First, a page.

# Evolutionary Computation for Power System Planning

Focus: Electrical Engineering

Transmission Expansion Planning (TEP) aims at identifying a set of new pieces of equipment, as transmission lines and transformers, to be installed on the grid over an extended planning horizon. TEP has non-linear and non-convex natures, and it is an NP-hard problem, which means that the computational time required to solve the problem does not grow polynomially within the problem dimension, or in other words, the solution approach is not scalable. For these reasons and for many years, the scientific community has been working to build TEP approximated models in order to make the problem workable. However, there is no guarantee that solutions obtained through approximated models correspond to optimal solutions regarding the original TEP problem. As a matter of fact, there is no guarantee these solutions are even feasible when applied to the complete TEP formulations.
To handle all the mentioned characteristics of TEP problems, in the last years modern heuristic algorithms (as constructive heuristic algorithms, metaheuristics, hyper-heuristics, mateheuristics) have been applied to a variety of TEP approaches. The diversity of models and approximations often lead to discussions on the dichotomy of TEP models that can be summarized in the following question: Which one is better? Approximate the mathematical model until it is possible to reach an optimal solution, or search for a sub-optimal solution in the original and complete problem? In the first approach, it is always necessary to prove that the obtained optimal solution for the modified problem is at least feasible in the original one. In the second case, search procedures lack mathematical proofs for optimality, even it is always possible to use the original model, and therefore, ensuring feasibility.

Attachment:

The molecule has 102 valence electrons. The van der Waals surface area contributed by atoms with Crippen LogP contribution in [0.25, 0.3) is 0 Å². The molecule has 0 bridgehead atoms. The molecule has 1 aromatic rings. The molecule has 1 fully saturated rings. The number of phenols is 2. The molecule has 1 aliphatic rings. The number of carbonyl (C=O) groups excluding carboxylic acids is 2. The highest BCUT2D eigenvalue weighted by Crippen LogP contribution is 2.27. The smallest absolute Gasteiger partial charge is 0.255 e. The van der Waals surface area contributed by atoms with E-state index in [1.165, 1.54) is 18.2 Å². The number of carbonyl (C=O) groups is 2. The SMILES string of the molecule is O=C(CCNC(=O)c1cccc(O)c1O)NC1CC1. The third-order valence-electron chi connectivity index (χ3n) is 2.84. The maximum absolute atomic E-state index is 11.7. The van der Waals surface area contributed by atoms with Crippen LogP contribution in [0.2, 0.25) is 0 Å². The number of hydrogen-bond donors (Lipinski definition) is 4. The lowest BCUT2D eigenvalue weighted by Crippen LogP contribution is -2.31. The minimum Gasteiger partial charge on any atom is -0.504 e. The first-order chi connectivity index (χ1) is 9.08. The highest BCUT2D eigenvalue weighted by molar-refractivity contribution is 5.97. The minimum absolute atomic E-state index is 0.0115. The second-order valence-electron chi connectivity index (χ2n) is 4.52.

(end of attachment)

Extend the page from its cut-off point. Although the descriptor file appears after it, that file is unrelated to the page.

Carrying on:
In this way, this course aims at presenting:
1) A brief introduction to Transmission Expansion Planning: AC and DC mathematical models.
2) Modern heuristics algorithms: Application on TEP problem.
Each module consists of 2 hours, resulting in a 4-hour course. As dealing with general concepts, the course is open to Graduate and Undergraduates, as well as to anyone interested in participating and discussing the topic.

Professor: Phillipe Vilaça (Universidad Rey Juan Carlos, Espanha) and Bruno Henriques Dias (UFJF)

Language: English

Mode of instruction: online